Emerging the next morning we discovered patterns of ice everywhere, from snowflake prints across the windows to crackled starbursts in the water around us to frozen runnels along the tracks of our arrival. A shimmer of heat escaped from the chimney of our barge. Above the sky was a flat, hard blue. Frosted trees in attitudes of stunned surrender dotted the skyline. Grouse skittered and ran along the pitted seams of a ploughed field.

We spent the day exploring and dreaming, looking at houses we passed and imagining ourselves in them: doing sums until we could make the mortgage fit and picturing our relaxed, happy children running across paddocks and through orchards.

It snowed again overnight and we woke to heavy, opaque skies that pressed on us like our worries as we contemplated the drive home to real life. The previous day’s beautiful brittleness had gone, to be replaced by a wetter, sadder feel.

Defiantly we turned the car further north and stole more hours, traveling a wide circle along the coast with London at our backs until we felt our spirits lift. Around lunchtime we turned into a chocolate-box beautiful village, all tumbled stone, latticed windows and gable ends. Following wooden signs we parked the car and walked through pine forests to a beach, so vast and golden that the sudden exposure took our breath away. It was like standing on the edge of the world.

When we got back to London my husband washed the car, cleaning away the salt and mud and grit. The car is rinsed clean now, but the residue in our minds will sustain us a little longer.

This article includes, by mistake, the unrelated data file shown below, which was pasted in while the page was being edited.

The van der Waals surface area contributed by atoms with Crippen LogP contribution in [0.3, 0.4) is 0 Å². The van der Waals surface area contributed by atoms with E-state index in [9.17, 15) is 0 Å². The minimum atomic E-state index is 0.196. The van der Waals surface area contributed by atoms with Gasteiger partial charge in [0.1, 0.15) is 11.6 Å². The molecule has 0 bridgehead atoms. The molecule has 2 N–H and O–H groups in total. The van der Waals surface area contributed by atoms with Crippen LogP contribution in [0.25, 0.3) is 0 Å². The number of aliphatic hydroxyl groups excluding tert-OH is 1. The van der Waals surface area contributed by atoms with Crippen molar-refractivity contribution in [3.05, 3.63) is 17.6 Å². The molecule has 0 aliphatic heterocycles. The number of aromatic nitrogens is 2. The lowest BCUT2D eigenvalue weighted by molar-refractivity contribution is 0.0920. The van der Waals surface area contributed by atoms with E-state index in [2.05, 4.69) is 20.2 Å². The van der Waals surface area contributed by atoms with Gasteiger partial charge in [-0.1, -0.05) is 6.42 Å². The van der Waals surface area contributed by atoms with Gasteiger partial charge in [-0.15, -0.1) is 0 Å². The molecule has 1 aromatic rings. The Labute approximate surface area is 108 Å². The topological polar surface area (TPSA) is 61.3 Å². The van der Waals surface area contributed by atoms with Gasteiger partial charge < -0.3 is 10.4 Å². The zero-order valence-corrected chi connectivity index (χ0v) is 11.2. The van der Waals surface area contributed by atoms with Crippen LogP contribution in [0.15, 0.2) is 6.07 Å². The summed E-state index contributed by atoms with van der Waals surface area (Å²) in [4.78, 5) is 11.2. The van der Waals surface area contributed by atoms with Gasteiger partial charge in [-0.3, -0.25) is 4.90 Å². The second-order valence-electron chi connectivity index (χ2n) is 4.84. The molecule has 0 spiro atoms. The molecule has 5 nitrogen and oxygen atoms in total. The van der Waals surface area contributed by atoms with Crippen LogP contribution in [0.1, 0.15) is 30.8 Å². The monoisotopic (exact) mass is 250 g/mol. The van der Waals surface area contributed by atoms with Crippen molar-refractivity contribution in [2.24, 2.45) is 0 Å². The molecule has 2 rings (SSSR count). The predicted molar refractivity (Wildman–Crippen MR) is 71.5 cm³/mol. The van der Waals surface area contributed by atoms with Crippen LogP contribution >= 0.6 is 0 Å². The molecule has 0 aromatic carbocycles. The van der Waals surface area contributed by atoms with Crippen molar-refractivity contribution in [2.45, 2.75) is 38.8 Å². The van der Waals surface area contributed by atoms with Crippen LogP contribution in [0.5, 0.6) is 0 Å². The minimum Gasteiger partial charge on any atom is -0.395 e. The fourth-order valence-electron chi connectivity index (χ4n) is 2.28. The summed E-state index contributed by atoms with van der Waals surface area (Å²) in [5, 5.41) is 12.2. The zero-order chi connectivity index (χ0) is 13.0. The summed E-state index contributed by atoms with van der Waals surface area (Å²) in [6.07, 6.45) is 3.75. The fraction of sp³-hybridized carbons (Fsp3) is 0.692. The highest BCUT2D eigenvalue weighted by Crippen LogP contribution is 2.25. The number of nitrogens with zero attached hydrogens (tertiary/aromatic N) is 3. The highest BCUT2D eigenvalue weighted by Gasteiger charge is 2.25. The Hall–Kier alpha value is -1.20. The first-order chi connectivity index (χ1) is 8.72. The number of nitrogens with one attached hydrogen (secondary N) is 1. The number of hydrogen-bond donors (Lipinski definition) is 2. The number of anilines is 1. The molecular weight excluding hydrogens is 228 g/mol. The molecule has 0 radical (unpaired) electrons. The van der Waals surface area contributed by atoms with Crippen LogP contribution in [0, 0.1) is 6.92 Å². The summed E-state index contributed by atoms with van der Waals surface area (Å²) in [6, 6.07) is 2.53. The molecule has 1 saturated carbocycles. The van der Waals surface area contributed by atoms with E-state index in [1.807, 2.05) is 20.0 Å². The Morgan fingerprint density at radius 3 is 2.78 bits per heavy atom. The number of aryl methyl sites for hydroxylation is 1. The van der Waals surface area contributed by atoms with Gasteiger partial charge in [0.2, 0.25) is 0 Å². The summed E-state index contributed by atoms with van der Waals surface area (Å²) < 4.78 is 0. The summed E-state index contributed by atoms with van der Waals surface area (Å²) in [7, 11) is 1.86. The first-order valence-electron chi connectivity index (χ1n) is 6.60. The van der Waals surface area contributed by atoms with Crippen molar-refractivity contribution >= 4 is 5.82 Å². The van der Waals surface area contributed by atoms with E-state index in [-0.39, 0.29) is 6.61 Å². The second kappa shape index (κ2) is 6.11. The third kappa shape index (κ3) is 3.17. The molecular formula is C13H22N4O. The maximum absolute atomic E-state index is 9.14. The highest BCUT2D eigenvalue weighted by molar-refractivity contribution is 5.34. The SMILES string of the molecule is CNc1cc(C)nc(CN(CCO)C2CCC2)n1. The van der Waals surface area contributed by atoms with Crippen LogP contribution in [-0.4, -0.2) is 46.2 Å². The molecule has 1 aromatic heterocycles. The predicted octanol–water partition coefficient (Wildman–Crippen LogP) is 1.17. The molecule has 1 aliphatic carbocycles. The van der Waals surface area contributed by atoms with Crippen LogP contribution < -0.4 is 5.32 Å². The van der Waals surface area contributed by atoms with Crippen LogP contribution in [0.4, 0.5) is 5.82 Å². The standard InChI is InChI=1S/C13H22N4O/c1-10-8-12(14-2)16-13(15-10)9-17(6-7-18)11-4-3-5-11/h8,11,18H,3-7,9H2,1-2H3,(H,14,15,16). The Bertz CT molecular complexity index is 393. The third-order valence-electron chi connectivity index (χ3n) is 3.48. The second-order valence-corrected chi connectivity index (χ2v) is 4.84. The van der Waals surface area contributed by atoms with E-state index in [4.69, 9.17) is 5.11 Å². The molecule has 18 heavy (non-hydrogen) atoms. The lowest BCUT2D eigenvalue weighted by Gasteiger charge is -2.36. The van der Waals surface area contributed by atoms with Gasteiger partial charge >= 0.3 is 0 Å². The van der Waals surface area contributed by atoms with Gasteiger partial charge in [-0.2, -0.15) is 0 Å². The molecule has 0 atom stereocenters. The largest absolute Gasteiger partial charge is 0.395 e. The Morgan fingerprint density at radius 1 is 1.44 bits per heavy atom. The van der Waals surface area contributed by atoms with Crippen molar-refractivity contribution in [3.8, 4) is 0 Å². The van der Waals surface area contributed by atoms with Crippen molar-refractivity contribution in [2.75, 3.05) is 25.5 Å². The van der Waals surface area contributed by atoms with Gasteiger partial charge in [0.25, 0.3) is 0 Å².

This is an original post to World Moms Blog by Sophie Walker, mother of four, in the United Kingdom.  Sophie can be found on her blog, Grace Under Pressure, or on Twitter @SophieRunning.

Sophie’s book, Grace Under Pressure: going the distance as an Asperger’s Mum, will be published by Piatkus in October 2012.

Sophie Walker (UK)

Writer, mother, runner: Sophie works for an international news agency and has written about economics, politics, trade, war, diplomacy and finance from datelines as diverse as Paris, Washington, Hong Kong, Kabul, Baghdad and Islamabad. She now lives in London with her husband, two daughters and two step-sons. Sophie's elder daughter Grace was diagnosed with Asperger Syndrome several years ago. Grace is a bright, artistic girl who nonetheless struggles to fit into a world she often finds hard to understand. Sophie and Grace have come across great kindness but more often been shocked by how little people know and understand about autism and by how difficult it is to get Grace the help she needs. Sophie writes about Grace’s daily challenges, and those of the grueling training regimes she sets herself to run long-distance events in order to raise awareness and funds for Britain’s National Autistic Society so that Grace and children like her can blossom. Her book "Grace Under Pressure: Going The Distance as an Asperger's Mum" was published by Little, Brown (Piatkus) in 2012. Her blog is called Grace Under Pressure.